Reichatron is a sample playing instrument that grew out of my desire to experiment with phase-shifted looping (a la Steve Reich’s early works It’s Gonna Rain and Piano Phase) and as an homage to Metaphysical Function which is, I think, one of the most interesting Reaktor ensembles.
Reichatron allows you to mix together the phase-shifted blending of two samples and then modulate that mixture using a block of six effects that can be independently controlled. Reichatron also offers stochastic control of the effects block and sample selection. You can take as much, or as little, control over how the sound evolves over time as you like.
The Second International Conference on Music and Minimalism will occur September 2-6, 2009, at the University of Missouri at Kansas City, directed by Kyle Gann and David McIntire.
All scholars in this area are invited to submit papers. Relevant topics include, but are not limited to, the following:
both American and European (and other) minimalist music;
early minimalism of the 1950s and ?60s;
outgrowths of minimalism into postminimalism, totalism, and oher movements;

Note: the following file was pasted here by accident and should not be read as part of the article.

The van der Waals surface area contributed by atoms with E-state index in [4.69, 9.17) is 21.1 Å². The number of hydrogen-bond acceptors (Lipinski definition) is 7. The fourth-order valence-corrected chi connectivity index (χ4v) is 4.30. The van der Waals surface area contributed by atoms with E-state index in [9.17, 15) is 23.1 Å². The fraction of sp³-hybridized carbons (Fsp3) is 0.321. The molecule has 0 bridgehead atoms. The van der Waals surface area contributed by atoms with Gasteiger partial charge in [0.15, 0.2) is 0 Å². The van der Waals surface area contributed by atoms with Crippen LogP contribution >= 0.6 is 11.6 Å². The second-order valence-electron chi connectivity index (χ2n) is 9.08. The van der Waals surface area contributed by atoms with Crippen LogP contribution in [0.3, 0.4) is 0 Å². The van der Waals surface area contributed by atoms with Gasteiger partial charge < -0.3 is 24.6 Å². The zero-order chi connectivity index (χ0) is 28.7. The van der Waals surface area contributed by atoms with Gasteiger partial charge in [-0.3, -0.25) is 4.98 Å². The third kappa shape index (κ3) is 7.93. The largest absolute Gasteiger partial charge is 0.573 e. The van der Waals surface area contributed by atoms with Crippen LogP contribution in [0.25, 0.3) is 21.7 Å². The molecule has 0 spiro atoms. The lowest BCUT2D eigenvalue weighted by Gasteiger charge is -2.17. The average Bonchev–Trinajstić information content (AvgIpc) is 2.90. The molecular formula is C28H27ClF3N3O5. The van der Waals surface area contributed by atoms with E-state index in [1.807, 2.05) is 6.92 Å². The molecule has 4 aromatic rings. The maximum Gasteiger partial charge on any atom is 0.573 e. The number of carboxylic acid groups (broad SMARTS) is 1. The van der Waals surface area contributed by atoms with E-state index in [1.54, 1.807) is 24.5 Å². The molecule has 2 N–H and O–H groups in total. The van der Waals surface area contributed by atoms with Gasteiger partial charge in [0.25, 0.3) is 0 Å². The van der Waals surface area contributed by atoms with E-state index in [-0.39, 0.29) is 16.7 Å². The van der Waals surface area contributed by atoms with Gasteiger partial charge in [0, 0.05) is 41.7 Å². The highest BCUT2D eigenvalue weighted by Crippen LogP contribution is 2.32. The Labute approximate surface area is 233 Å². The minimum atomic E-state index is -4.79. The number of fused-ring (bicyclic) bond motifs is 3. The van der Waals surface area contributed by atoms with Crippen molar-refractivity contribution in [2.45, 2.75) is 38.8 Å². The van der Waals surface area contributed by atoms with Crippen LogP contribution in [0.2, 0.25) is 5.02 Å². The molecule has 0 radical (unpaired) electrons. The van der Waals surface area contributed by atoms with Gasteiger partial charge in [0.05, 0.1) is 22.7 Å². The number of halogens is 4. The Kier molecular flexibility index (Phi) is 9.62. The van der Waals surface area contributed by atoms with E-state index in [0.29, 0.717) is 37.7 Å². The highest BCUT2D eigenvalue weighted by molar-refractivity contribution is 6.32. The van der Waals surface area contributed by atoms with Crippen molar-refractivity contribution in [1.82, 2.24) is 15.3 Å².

minimalist music?s relation to pop music or visual art;
performance problems in minimalist music;
analyses or investigation of music by La Monte Young, Terry Riley, Steve Reich, Philip Glass, Arvo Pärt, Louis Andriessen, Gavin Bryars;
especially encouraged are papers on crucial but less public figures such as Tony Conrad, Phill Niblock, Jon Gibson, Eliane Radigue, Rhys Chatham, Barbara Benary, Julius Eastman, and so on.
Contributions are welcomed in the form of individual papers (20 minutes). Abstracts containing a maximum of 500 words should be sent as email attachments, by October 31, 2008, to firstname.lastname@example.org and email@example.com.
The Society for Minimalist Music exists to promote the intellectual and scholarly study of the music known as minimalism, and originating in the 1960s activities of composers La Monte Young, Terry Riley, Tony Conrad, Terry Jennings, Jon Gibson, Charlemagne Palestine, Phill Niblock, Barbara Benary, Steve Reich, Philip Glass, and others. The Society’s interests are not limited to the music of that period, but also to ensuing streams of music developed from minimalist origins, and also in the relationship of music to minimalism in the other arts. Specifically, the Society recognizes minimalism not only in its familiar idiom of motivic repetition, but also its more general concern with drones and stasis.